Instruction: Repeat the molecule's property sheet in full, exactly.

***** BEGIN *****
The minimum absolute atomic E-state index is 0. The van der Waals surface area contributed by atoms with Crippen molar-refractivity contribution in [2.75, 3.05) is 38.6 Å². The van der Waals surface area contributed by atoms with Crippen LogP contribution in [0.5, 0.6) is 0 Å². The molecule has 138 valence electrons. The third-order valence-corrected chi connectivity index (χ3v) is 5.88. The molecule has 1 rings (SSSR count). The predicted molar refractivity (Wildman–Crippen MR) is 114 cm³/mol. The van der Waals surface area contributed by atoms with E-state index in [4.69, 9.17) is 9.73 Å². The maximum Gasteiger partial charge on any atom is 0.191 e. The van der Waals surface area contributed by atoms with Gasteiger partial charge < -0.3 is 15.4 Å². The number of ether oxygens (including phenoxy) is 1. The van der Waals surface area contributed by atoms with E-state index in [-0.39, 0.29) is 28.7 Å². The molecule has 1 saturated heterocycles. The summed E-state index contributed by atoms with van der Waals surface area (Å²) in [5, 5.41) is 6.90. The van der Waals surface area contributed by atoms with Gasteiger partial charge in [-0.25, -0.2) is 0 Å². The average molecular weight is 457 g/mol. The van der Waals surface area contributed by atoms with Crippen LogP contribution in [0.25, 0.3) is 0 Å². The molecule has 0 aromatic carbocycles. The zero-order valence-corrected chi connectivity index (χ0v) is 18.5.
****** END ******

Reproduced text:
The minimum absolute atomic E-state index is 0. The van der Waals surface area contributed by atoms with Crippen molar-refractivity contribution in [2.75, 3.05) is 38.6 Å². The van der Waals surface area contributed by atoms with Crippen LogP contribution in [0.5, 0.6) is 0 Å². The molecule has 138 valence electrons. The third-order valence-corrected chi connectivity index (χ3v) is 5.88. The molecule has 1 rings (SSSR count). The predicted molar refractivity (Wildman–Crippen MR) is 114 cm³/mol. The van der Waals surface area contributed by atoms with E-state index in [4.69, 9.17) is 9.73 Å². The maximum Gasteiger partial charge on any atom is 0.191 e. The van der Waals surface area contributed by atoms with Gasteiger partial charge < -0.3 is 15.4 Å². The number of ether oxygens (including phenoxy) is 1. The van der Waals surface area contributed by atoms with E-state index in [-0.39, 0.29) is 28.7 Å². The molecule has 1 saturated heterocycles. The summed E-state index contributed by atoms with van der Waals surface area (Å²) in [5, 5.41) is 6.90. The van der Waals surface area contributed by atoms with Gasteiger partial charge in [-0.25, -0.2) is 0 Å². The average molecular weight is 457 g/mol. The van der Waals surface area contributed by atoms with Crippen LogP contribution in [0.25, 0.3) is 0 Å². The molecule has 0 aromatic carbocycles. The zero-order valence-corrected chi connectivity index (χ0v) is 18.5.